“And I will be a swift witness against … those that oppress the hireling in his wages” (3 Nephi 24:5). In Utah, the minimum wage is $7.25 per hour and has not been raised since 2008. I’ve been happy to see wages rising as businesses have to compete for workers in what have always been low-income jobs, such as retail. It’s sad to think of the reason for the scarcity of workers though. Of the 1,082,388 people in the USA who died of covid, most of those were low-income workers. Yeah, we ought to be paying essential workers much much more and I hope wages for retail and warehouse work, and the like, continue going up until an essential worker can afford a decent standard of living from just one full-time job.

If I was an apostle, I’d become one of those apostles who talks about the same topic in every single General Conference. Picture me pounding the pulpit: “My brothers and sisters, record profits are unpaid wages! Greed is a sin. Wo unto those who oppress the hireling in his wages! Christ told the parable of the rich man, who had so much he didn’t even have room to store all his riches. So he pulled down his barns to build bigger barns, to have room for all his possessions. “But God said unto him, Thou fool, this night thy soul shall be required of thee!” Luke 12:20. Rich people who hoard wealth while their employees can’t afford medical care will someday stand accountable before God. It is not enough to donate a fortune to charity when that wealth was earned on the broken backs of employees who were crushed under inhumane working conditions and pittance wages! We encourage all members of the Church of Jesus Christ to make your voices known to your elected representatives that oppression of the working class shall not be tolerated! Some question why the Church is speaking out on economic issues. Aren’t economics solely the realm of politics? Let me be clear: economic issues ARE moral issues. Christ’s concern for the poor was one of the defining features of his earthly ministry. Nearly every prophet in the Old and New Testament expressed concern for hirelings, what we would today call the working class. We cannot call ourselves Christians unless we are passing laws to protect and help the working class!”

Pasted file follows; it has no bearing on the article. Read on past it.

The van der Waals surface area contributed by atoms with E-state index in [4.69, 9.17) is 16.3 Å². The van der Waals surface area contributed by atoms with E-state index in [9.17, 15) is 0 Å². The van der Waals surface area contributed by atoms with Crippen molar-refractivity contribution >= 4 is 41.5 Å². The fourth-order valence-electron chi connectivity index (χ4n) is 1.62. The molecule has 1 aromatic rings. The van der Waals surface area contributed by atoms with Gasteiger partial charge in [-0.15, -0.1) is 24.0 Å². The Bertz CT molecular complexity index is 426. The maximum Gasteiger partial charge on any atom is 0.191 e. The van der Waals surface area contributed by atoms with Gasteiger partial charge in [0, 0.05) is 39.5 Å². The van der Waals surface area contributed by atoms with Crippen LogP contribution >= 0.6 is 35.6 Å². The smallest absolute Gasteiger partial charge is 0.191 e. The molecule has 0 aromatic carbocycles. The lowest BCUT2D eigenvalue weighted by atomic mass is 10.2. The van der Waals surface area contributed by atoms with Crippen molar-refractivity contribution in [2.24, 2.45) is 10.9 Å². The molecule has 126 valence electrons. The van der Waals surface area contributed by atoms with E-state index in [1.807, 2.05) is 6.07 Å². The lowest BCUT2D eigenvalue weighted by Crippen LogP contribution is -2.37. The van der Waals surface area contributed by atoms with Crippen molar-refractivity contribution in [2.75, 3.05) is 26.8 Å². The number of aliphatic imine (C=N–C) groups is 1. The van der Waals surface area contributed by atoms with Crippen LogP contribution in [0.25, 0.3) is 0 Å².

1. Do you think sex and gender issues are the biggest threat facing the family today? Why or why not?
  2. Do you think economic issues are the biggest threat facing the family today? Why or why not?
  3. Do you think economic issues are moral issues and churches can/should speak out on this topic?
  4. Why do you think churches focus on sexual issues instead of economic issues?